Bibliographic data, part 2: Dublin Core’s dirty little secret

[This is part two in a series — you should read part 1 first for context and then you might go on to part 3.]

The Dublin Core — metadata made dumb

Just when librarians were in despair of ever getting their data out to the world in a form it could understand, along came the Dublin Core (DC for short) — a simple set of fifteen metadata elements (contributor, coverage, creator, date, description, format, identifier, language, publisher, relation, rights, source, subject, title, and type) that could be used to describe “document-like objects” such as books, journal articles and web pages.

Everyone in the library world got really excited about the Dublin Core for about three weeks in 1999, before realising that you can’t actually do anything with those elements beyond expressing author (called “creator“), title and date. Everything else was too vague to be of any use — coverage, anyone? Relation? Format?

If you don’t believe me, try translating a reference to a journal article into DC — for example, this one that we used in the previous article:

Taylor, Michael P. and Darren Naish. 2007. An unusual new neosauropod dinosaur from the Lower Cretaceous Hastings Beds Group of East Sussex, England. Palaeontology 50 (6): 1547-1564. doi:10.1111/j.1475-4983.2007.00728.x

I can easily see how to map the author, date and articleTitle, but not the journalTitle, volume, issue, startPage, endPage or DOI.  So one third of the elements are representable.

The Dublin Core people quickly realised that while the fifteen core elements are OK for describing web-pages (which is frankly what they were designed for, despite all the “cross-domain” rhetoric), they were not much use for describing, well, anything else. Not beyond the absolute basics, anyway.

[Oh, and by the way: there was, and is, no standard XML format for Dublin Core, merely guidelines for how to roll your own. Just in case you were wondering. There are standard element names to use (e.g. <dc:title>) but no standard wrapper element to represent the record as a whole.]

Qualified Dublin Core — metadata made slightly less dumb

The solution to the paucity of Dublin Core elements was this thing called “qualified Dublin Core” (although that term doesn’t seem to be used much any more), in which the fifteen core elements are qualified to make them more specific — for example, dateAccepted, dateAvailable and dateCopyrighted are refinements of the core element date. According to the Dublin Core’s own dumb down principle, “a client should be able to ignore any qualifier and use the value as if it were unqualified […] Qualification is therefore supposed only to refine, not extend the semantic scope of an Element.” Sounds good, right?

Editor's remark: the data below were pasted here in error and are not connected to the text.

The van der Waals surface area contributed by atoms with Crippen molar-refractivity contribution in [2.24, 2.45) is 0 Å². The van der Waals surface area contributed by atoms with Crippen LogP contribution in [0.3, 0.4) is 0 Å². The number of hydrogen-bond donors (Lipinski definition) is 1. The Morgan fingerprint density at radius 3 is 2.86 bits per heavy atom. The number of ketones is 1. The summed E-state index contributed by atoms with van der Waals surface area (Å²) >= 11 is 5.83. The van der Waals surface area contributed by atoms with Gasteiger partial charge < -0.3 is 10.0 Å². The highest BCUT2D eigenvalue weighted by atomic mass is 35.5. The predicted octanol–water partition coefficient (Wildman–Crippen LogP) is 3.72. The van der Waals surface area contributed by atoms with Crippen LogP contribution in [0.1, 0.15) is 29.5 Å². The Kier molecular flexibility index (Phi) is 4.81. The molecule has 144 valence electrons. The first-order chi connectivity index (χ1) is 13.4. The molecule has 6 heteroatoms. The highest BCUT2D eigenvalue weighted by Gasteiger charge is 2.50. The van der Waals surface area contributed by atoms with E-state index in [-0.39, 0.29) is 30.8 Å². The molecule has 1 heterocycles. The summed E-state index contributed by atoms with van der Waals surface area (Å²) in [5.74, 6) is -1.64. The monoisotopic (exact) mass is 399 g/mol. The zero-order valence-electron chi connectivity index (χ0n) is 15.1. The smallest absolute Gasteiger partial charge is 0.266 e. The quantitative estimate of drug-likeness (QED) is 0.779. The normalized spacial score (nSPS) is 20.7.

• There is still no canonical XML representation for Dublin Core records, only canonical XML element names for Dublin Core elements.
  • The XML representation of dateAccepted is not, as you might expect, <dc:date type=”accepted”> but <dcterms:acceptedDate>, which means you can’t implement the dumb down principle just by discarding qualifiers, you need to encode specific knowledge of how to map “qualified” to core DC elements in your application. In other words, “qualified Dublin Core” is not qualified at all.
  • The dcterms namespace has its own instances of the fifteen core elements, so when you want to add a contributor, you have to choose (how?) between <dc:contributor> and <dcterms:contributor>.

All of this, inexplicable though it may appear, would perhaps be tolerable. Were it not for the core incompetence of the Dublin Core model. And here at last we come to the promised Dirty Little Secret …

Even qualified Dublin Core can’t describe a journal article

When I first heard this, I flatly refused to believe it. It seemed impossible that anyone could design a metadata element set for describing documents and have it not able to describe a journal article. But it is, amazingly, quite true. When I made my best effort to render the reference above into Qualified Dublin Core, I found that I was able to represent only one additional field (the DOI, and that not very well) beyond the three basic elements (authors, date, title) that basic Dublin Core allowed me.

Critics, with the exception of Oscar Wilde, seem mostly to agree that the death of Little Nell (in Dickens’s Old Curiosity Shop) is one of the saddest passages in literature. Personally, I lean more towards the separation of Rose and Doctor at the end of Doomsday (you know, before the They Can Never See Each Other Again Because The Path Between Universes Has Closed Forever thing got downgraded to She Can’t Appear Again Until The Fourth Season Due To Other Work Commitments). Others may cite the ending of Old Yeller or the departure of the ring-bearers to the Undying Lands after the scouring of the Shire. But for me, the most tragic document ever written is Guidelines for Encoding Bibliographic Citation Information in Dublin Core Metadata: four and half thousand words of desperate flailing that could have been summarised as “Don’t even bother trying, it just doesn’t work”.

Turns out that the Qualified Dublin Core solution to the problem of citing journal articles was to add — get ready for this — a bibliographicCitation element. Oh, joy! And so the introduction of the Guidelines document concludes with the observation:

Before the introduction of the Dublin Core term ‘bibliographicCitation’ it was not obvious how to describe fully a journal article using Dublin Core metadata. There was no suitable Dublin Core property to capture the journal title, as distinct from the article title, or the volume, issue and page details, other than as part of a general description.

Thank heavens that‘s changed! Now, instead of shoving the journal title, volume, issue and page details into an undifferentiated lump of text in the description field, we can shove the journal title, volume, issue and page details into an undifferentiated lump of text in the bibliographicCitation field!